> Can't help with diverter recommendations but on the pond filling,  we have 2 butt's,  one fills then the overflow is piped in to the second one,  once that is full its overflow is piped underground to the pond.  I also connected the valves at the bottom of the butts to the pond pipe so if I need to I can drain the butt's directly in to the pond as well.  I just fit secondary taps to the butt's for filling watering cans etc.

> We prioritise the pond over the rest of the garden,  the grass can die,  the flowers can suffer because the wildlife in the pond will always come first. 

I do the same. I have 4 x 225 ltr butts and I connect the overflow on one under the car port then gets connected to the large pond 10ft across and a metre deep at the deepest - we have three.  This isnt diverted and fills from beneath a large area. Last night the pond, which was half full was completely filled, together with 500 ltrs for the butts - we had a lot of rain.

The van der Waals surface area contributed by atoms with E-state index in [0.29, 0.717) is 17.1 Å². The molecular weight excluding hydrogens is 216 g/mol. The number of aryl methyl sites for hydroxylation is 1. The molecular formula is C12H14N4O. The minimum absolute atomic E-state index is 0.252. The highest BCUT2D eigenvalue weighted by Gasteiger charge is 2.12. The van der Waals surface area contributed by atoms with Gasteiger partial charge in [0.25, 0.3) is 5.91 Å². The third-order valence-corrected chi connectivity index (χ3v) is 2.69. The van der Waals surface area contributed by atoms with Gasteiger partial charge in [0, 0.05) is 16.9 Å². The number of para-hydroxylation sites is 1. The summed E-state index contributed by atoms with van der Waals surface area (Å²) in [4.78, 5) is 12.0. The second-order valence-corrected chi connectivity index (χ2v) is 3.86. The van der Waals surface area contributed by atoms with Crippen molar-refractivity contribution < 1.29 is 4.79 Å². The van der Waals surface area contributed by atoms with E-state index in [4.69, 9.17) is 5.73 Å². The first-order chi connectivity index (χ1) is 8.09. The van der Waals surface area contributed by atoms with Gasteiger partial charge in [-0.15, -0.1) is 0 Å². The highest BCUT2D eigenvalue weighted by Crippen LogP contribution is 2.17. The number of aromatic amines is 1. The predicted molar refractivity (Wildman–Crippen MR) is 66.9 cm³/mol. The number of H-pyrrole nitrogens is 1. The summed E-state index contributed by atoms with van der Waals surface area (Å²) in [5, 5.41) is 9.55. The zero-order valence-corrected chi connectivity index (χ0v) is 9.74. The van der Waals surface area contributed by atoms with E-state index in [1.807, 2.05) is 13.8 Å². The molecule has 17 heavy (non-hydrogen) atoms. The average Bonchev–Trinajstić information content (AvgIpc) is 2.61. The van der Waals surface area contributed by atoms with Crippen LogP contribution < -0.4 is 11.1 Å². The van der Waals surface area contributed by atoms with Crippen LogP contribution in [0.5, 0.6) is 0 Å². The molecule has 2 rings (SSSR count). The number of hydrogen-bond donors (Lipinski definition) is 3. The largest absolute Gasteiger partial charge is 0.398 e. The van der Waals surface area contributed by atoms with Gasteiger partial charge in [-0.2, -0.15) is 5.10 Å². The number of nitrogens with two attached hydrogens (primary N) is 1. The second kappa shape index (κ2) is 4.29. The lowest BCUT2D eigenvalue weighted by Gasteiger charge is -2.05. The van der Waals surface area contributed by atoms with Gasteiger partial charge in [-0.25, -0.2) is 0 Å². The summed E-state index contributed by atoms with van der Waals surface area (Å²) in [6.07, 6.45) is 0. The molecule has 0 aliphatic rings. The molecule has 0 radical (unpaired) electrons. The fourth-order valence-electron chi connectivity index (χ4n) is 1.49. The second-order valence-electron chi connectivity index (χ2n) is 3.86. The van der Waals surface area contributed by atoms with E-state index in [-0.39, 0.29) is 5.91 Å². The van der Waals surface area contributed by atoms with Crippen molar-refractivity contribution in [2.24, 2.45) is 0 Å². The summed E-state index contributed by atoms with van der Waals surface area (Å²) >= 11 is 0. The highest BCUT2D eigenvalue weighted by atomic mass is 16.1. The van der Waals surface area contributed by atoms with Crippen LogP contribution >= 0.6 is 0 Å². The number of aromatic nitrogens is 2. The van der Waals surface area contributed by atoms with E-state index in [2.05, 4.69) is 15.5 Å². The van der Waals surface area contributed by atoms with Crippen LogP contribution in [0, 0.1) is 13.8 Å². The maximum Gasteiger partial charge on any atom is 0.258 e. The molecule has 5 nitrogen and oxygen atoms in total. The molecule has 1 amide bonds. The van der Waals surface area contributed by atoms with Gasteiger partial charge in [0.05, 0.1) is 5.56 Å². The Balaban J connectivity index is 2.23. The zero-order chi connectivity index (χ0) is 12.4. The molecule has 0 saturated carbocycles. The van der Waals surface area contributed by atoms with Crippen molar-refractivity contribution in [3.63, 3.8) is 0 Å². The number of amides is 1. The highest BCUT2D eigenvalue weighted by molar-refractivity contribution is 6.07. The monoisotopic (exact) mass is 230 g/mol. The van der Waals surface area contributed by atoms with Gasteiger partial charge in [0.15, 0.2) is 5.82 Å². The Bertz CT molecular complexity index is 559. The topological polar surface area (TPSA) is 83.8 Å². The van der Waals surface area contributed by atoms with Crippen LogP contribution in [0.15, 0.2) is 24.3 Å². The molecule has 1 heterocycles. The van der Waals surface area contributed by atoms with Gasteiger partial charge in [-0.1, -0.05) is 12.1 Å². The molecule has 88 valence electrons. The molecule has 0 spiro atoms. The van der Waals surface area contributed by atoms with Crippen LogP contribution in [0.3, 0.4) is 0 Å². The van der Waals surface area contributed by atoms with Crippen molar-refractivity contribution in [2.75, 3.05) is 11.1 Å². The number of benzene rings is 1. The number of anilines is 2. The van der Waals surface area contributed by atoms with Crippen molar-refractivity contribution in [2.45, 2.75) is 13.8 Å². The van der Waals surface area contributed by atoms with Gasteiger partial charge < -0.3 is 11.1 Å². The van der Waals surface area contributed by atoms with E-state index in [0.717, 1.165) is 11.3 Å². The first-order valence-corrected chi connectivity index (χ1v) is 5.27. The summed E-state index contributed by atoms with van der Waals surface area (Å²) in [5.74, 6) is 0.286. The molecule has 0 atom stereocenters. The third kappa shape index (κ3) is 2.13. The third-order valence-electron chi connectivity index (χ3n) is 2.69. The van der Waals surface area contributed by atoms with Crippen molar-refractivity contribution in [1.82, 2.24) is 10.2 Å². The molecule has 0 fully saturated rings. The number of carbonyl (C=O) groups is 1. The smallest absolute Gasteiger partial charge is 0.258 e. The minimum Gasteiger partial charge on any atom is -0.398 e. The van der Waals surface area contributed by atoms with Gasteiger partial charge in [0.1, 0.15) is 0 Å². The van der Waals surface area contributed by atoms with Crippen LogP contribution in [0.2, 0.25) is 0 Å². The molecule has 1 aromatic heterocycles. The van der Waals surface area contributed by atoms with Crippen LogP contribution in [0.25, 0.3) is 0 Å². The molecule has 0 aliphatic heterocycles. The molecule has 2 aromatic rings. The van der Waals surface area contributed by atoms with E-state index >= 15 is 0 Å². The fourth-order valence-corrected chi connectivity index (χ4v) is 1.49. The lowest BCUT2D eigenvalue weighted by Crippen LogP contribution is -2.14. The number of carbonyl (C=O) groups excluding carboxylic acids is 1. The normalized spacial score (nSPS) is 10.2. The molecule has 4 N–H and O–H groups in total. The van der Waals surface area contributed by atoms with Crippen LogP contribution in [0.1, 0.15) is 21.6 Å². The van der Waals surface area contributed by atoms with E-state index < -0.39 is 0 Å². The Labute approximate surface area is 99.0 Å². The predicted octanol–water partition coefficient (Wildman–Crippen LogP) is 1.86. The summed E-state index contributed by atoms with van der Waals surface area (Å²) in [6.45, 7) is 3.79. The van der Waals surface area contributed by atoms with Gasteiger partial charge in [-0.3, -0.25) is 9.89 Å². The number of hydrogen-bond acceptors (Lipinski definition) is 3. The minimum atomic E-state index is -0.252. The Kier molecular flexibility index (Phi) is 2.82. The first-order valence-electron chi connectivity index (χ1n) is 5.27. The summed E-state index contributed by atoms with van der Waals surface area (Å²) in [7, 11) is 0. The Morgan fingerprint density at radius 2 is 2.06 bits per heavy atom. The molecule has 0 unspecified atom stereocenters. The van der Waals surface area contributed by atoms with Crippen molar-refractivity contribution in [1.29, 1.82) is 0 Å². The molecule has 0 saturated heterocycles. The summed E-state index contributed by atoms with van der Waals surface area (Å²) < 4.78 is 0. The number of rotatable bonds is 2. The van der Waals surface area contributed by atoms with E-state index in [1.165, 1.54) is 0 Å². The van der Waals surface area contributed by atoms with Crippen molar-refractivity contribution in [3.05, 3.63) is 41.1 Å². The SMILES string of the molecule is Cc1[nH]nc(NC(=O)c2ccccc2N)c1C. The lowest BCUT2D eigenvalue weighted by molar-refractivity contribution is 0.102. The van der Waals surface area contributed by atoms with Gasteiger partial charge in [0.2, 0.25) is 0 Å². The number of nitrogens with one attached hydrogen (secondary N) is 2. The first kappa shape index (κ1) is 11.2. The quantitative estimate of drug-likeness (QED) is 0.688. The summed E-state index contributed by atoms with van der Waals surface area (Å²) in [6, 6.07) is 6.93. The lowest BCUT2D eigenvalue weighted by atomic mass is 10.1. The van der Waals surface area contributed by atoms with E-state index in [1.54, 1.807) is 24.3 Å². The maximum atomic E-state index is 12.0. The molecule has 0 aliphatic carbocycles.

The two other butts, which are filled from the pitched garage roof and connected have a diverter, which is a Ward one as mentioned above. One butt filled to about 3/4s and the connected one therefore didn't get any.

I wonder if its just the diverters which are poor by design. They will never fill as fast as direct fill, I was just hoping for better.

Good to hear that I'm not the only water saving freak.